The Girl Child & Malawi President Joyce Banda
Today, I woke up feeling a little blah. But then I read about Joyce Banda, the second female president in Africa, who is kicking some serious you-know-what.
I ask you, how does a girl raised in one of the poorest nations on earth, who was sent to secretarial school, and then abused by her alcoholic husband end up one of the most powerful leaders in Sub-Saharan Africa? And even more importantly, what will she do for the millions of young girls in her country?
Less than a year into office, President Banda is already succeeding in luring international investors, curbing corruption at the top levels of government, and sending a message that is pro-human rights by asking the government to repeal laws making homosexuality a crime. Check out the article in The Washington Post, “Malawi’s Joyce Banda ushers in a new kind of African leadership.“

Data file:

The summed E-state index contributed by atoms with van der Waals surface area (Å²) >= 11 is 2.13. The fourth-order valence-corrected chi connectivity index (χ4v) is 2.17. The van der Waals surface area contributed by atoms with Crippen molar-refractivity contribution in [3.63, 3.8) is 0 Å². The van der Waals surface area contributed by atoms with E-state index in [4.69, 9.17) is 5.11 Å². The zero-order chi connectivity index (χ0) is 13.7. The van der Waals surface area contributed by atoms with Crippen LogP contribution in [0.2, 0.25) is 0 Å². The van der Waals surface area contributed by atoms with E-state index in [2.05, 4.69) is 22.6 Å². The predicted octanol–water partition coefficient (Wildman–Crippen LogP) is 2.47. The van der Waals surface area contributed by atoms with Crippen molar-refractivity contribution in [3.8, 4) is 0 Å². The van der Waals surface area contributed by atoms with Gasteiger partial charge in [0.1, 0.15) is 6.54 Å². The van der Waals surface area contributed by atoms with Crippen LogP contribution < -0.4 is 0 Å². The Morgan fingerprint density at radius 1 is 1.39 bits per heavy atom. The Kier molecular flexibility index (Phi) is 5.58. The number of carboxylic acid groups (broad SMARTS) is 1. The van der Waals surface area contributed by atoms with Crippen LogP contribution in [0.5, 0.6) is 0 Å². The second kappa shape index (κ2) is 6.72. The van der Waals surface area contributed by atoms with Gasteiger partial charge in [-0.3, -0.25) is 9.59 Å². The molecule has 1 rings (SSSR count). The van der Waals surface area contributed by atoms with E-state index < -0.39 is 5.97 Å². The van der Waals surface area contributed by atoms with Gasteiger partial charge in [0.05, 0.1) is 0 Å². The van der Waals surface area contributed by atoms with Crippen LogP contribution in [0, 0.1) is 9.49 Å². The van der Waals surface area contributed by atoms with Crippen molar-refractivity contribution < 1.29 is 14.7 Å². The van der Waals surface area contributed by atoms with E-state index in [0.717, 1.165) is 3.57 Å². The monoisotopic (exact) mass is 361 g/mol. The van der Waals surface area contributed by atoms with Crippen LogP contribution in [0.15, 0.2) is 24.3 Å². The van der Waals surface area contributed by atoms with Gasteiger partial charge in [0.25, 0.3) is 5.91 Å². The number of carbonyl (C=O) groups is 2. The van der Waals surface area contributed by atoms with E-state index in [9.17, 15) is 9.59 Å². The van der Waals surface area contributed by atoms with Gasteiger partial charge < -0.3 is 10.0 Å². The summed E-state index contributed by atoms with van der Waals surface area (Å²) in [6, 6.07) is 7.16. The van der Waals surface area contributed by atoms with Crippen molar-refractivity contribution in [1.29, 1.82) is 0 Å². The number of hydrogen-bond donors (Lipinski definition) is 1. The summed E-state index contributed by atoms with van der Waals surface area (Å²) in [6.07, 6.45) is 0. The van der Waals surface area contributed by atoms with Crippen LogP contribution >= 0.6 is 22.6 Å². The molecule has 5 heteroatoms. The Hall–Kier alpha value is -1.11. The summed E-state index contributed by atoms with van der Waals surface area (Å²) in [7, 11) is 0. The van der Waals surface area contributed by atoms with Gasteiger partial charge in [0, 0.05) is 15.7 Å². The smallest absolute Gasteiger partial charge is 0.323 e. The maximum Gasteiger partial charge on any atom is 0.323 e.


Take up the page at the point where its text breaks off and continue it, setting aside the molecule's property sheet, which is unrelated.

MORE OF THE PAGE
Blog, if you can believe it, our friends Sarah Greenberg of the Kabudula Education and Empowerment Project (KEEP) and Dr. Kevin Bergman of World Altering Medicine (WAM) got the chance to hang out with President Banda a few months back. President Banda told Sarah and Kevin:
It’s all about the girl child, and it starts in the village.
You can read about their meeting with President Banda here.
Advancing Girls’ Education in Africa cites a UN report to state that just 13% of Malawi’s girls attend secondary school and only a fraction of those graduate. The site asks this poignant question:
Can you imagine a world where less than 7% of the women have attained a high school education?
According to the 2011 Education for All Global Monitoring Report:
Children born to educated mothers are more likely to survive and less likely to experience malnutrition. Universal secondary education for girls in sub-Saharan Africa could save as many as 1.8 million lives annually.
Blog, for the price of four Starbucks frappucinos, you could send a child in Malawi to high school for a year. A whole year! If you want to try that, I happen to know two people who can take your donations and make that happen. You can contact Sarah Greenberg: sarah @ worldalteringmedicine.org or Erin Mwalwanda: erinmwalwanda @ aol.com .
How do you think a nation like Malawi will change when more of the girls are able to graduate high school? How would the U.S. be different if 90% of our nation’s high school graduates were male?